Clay Snellgrove played six years of professional baseball, mostly in the Padres organization. He is now an Emergency Medical Technician and runs a baseball school called Bases Loaded in Tennessee. He has written a novel called The Ball Player, about a professional baseball player burdened by his responsibility for his best friend’s death, and confused by a love for the same friend’s fiance, while trying to make it in the major leagues. You can read more about the novel and purchase it here. His excellent writing style can be seen in the great baseball card stories he shared with me.
"I grew up a huge baseball fan. My neighbor and I both collected cards. We competed to see who's collection would be bigger and better. This was back in the late eighties, so needless to say many of the cards we purchased are not worth much on the market now. At 12 years old, we battled to save lawn mowing money to purchase the coveted wax-box of Topps, Fleer, or Donruss (then making ourselves sick on cheap gum as we shredded through 36 brand new packs in minutes). During this ongoing contest of collecting, one of his mom's friends heard he liked baseball cards. The family friend said he had some cards that he was trying to part with. He brought a shoebox full of unsorted cards over for my buddy to inspect and to see if he would like to buy them. We both reviewed the box and found near complete sets of 1970-73 Topps (he would complete these sets card by card in the years following). A few random cards from the 60's were included for good measure. We leafed through the Beckett Pricing guide and stopped looking after 5 cards by themselves topped $20 in value. The next day the family friend asked if he wanted the cards. My buddy said, "yes." Without any conversation the friend said he would part with them for $50 dollars. To my buddy's credit he informed the man that they were probably worth much more than he could afford. He shrugged and said, "Fifty is fine." With that transaction I lost the competition.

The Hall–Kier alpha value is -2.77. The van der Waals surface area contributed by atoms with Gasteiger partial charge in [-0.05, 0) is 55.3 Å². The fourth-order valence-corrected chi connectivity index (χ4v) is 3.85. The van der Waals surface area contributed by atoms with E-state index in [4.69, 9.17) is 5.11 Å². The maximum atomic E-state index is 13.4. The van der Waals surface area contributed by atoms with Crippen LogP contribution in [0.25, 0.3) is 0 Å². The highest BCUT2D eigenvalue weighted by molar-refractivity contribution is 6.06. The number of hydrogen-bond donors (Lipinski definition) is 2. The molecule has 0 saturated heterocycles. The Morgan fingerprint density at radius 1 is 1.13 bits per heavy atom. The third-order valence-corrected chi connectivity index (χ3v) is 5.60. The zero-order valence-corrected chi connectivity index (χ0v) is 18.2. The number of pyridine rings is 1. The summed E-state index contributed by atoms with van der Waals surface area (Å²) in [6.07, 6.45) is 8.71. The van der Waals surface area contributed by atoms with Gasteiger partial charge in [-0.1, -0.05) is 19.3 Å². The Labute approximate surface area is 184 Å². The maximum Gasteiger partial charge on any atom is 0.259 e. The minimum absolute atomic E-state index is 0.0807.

I never made it to the major leagues during my pro career, but did get a $10 check from Topps, as all players do, for the right to make one. The minor league cards of me were really cool. The day I autographed my own card for a fan, I really felt like I had made it.
I don't collect anymore but do have my collection in boxes waiting to share it with my son when he's old enough. His grandfather has started giving him baseball cards for special occasions. He got a Mickey Mantle for his 1st birthday and his collection is now officially better than mine.
As far as my only regret from my collecting days, it would be passing, on my parents instruction, on purchasing a Dale Murphy rookie card for $2.75 when I was 7yrs old. I had saved several weeks of allowance and was given the offer by the teenage boy down the street. My parents were sure he was suckering me so forbid me from doing business with him. I managed to collect nearly every Dale Murphy card over the following years, but as his career soared, so did the price of his card. I could never afford it. When I stopped collecting in the early nineties that card was selling for $50."
The Trading Post #45: Golden Rainbow Cards
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